Although I did not find a christening record for their son, Mátyás, born about 1887, I placed him on the list of children based on his marriage record below. He was married in Igazfalva on 1911-12-05 to Tóth Rozália. He was 24 years old (born about 1887) and was the son of Betkó Mátyás and Kerepeczki Mária. My husband’s great-grandfather, Sallai Miklós, was a witness of the marriage.
A month and a half after the death of Mária, the widower Mátyás married Kerepeczki Ilona on 1889-06-04. See line 76. Note that the house number for Mátyás on the marriage record is the same as his house number when Mária died. I have not been able to determine yet if Ilona was any relation to Mária, but they were from the same town and they had the same surname. His age on this marriage record is 30 suggesting he was born about 1859 while Ilona age was 20 suggesting she was born about 1869. Unfortunately, the marriage records from 1853 to 1895 in Békéscsaba do not list even the father’s names for the bride or the groom, so going back to the next generation will be difficult. For example, there were three girls named Kerepeczki Ilona who were born in Békéscsaba in 1869. Two are on this page and the other one appears on the next page with a twin brother.
Mátyás and Ilona did not have any children christened in Békéscsaba, but they had children born in other places. Were they one of the 69 families from Békés county and surrounding areas in 1893 who formed the village, Igazfalva? I don’t know, but I know that they lived there.
The oldest child of Mátyás and Ilona that I found is Zsófia who was born about 1891 in Medgyesegyháza, wherever that is. I know about her because of her marriage record in Igazfalva. On 1910-12-06, Sallai Imre age 23 (born in Gyoma about 1887) wed Betkó Zsófia, age 19. He was the son of my husband’s great-grandparents, Sallai Miklós and Szalóki Juliánna. She was the daughter of Betkó Mátyás and Kerepecski Ilona.
I went through the records very quickly because we also wanted to visit with my husband’s second cousins later the same day. It is possible I missed some records, perhaps all the records from before 1900. It is also possible the family didn’t move to Igazfalva until then. Here is the 1900-09-04 birth of their daughter, Juliánna. Note that the record states that both Betkó Mátyás and Kerepeczki Ilona are from B.Csaba (Békéscsaba). The next two records also show little Juliánna’s death on 1901-08-26. She was too weak to live more than 3 months 14 days.
1902-10-25 another Juliánna was born. Her death wasn’t listed on her christening record, and I didn’t see one in the death records, but …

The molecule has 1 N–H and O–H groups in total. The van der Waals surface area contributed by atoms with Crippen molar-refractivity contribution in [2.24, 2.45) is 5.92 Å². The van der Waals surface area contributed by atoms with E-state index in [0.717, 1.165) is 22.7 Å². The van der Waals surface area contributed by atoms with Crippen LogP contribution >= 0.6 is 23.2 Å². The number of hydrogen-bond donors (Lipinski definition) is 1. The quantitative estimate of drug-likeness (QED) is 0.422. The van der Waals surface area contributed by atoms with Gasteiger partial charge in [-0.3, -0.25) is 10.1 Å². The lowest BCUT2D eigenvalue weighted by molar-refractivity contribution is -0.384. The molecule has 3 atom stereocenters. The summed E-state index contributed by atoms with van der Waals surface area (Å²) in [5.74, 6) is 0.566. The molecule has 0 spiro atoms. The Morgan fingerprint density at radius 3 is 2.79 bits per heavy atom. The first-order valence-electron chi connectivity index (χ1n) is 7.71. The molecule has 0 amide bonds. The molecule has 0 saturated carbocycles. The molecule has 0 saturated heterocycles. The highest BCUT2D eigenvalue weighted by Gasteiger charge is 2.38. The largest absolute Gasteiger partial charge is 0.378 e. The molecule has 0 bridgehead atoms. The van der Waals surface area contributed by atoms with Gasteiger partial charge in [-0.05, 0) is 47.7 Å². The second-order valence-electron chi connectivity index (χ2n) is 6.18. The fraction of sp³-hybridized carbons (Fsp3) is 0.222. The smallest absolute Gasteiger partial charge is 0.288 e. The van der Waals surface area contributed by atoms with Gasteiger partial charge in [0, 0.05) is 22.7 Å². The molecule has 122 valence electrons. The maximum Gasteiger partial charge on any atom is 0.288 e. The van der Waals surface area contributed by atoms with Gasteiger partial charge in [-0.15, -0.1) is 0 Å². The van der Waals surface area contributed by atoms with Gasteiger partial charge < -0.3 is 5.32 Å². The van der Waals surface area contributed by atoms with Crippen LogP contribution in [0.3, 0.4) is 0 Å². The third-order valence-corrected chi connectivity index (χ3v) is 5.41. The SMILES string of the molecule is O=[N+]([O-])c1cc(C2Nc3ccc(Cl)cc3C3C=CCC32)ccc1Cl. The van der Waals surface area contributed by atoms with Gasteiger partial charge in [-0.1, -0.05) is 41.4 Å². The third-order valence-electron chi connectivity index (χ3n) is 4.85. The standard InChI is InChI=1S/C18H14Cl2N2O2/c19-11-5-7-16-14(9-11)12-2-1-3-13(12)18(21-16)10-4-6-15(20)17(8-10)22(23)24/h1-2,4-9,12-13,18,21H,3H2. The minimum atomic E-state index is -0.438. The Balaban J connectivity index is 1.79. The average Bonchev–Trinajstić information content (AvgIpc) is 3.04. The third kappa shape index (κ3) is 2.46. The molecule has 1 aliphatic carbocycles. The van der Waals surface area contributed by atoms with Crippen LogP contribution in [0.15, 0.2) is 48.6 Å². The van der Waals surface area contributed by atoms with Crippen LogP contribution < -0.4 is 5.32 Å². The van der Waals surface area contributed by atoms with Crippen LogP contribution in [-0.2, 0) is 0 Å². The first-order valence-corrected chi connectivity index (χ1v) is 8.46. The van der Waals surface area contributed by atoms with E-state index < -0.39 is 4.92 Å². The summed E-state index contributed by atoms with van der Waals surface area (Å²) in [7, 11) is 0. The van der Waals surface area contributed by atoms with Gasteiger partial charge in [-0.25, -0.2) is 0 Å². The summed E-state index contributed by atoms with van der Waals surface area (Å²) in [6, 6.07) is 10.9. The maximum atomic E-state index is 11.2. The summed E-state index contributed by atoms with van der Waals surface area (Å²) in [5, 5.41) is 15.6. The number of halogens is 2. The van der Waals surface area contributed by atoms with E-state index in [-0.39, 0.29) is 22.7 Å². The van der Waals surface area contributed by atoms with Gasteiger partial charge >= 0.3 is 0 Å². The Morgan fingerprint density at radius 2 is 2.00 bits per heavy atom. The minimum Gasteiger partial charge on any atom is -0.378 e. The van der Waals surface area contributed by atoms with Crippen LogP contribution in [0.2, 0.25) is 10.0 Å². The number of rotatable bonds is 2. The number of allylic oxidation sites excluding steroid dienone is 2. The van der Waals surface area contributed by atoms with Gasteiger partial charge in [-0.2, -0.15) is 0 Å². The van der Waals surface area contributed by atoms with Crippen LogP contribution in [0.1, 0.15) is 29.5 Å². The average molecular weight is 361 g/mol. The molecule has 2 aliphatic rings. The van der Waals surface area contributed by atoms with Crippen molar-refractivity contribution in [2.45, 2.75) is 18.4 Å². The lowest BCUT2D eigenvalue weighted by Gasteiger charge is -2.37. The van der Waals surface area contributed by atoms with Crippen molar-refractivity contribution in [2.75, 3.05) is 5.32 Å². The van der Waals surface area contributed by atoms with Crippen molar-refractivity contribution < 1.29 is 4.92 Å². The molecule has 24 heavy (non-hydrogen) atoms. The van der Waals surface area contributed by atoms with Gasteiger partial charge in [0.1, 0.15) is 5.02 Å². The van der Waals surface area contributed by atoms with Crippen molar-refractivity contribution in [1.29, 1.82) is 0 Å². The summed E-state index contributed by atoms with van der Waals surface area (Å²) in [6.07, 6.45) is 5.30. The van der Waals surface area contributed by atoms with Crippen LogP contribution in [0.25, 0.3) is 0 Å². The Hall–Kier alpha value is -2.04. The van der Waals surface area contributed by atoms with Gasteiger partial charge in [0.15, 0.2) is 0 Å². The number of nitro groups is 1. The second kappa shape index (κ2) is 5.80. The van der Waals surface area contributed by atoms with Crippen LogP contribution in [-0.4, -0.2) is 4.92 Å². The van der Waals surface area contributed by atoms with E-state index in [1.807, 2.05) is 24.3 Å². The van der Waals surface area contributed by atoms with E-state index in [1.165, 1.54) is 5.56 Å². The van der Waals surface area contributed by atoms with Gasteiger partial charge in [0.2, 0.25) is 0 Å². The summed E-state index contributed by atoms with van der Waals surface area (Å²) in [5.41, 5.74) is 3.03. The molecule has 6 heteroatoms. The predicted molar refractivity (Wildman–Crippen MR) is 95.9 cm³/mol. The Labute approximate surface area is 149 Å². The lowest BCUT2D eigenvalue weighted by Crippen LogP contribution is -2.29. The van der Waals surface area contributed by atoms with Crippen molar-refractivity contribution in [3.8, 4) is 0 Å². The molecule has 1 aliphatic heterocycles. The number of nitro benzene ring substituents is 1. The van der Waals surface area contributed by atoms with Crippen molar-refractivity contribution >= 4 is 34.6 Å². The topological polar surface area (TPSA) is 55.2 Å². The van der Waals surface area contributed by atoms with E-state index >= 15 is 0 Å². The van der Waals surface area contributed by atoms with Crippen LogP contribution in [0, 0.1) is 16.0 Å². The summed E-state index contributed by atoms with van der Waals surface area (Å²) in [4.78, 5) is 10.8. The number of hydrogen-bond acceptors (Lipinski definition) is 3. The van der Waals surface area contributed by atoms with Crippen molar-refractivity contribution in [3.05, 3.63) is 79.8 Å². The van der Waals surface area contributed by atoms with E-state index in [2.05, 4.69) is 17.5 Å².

1904-07-14 a third Juliánna was born. Her birth and her 1905-04-11 death are listed on the next two records. She was 8 months, 28 days old when she died from kanyaró, the measles.
I did not see the christening record for this fourth Juliánna who died 1910-11-13. Perhaps I missed the record or perhaps she wasn’t able to be baptized in her short 10-day life. The record states that she had been weak from birth.
Sometime between 1910 and 1916, Kerepeczki Ilona must have died, and I was too rushed to see her death record. Betkó Mátyás married a girl who may have been from another town because I did not see their marriage record. They had one little girl together, but she died before she could be christened.
1917-01-15 Birth of Betkó Mátyás and Filye Erzsébet’s unnamed daughter who died three days later on 1917-01-18. Her death is listed on the next two records.
1930-06-03 Death of Betkó Mátyás, the widower of the late Filye Mária. He was 72 years old. (Born about 1858 in Békéscsaba.)
My husband’s great-grandmother, Szalóki Juliánna, is also listed on that page.
Betkó Mátyás’s death record and his two marriage records suggest that Mátyás was born around 1857, 1858 or 1859. I checked the index of baptisms from 1855 to 1861 in Békéscsaba of children whose surname began with B. There was only one child who was named Betkó Mátyas during that time. Then I found that christening record. 1859-05-28 Line 444, Mátyás born to Betko Mátyás and Szombathy Maria. But as I’ve already demonstrated, not all births make it into the town’s records. I suppose the only way to know for sure that this baptism record belongs to him is to check the civil registration records that were made after 1895 in Hungary, assuming the clerk was given his parents’ information. I suppose I would have to return to the archive in Romania to view those records, but they might have Kerepeczki Ilona’s parents’ names as well.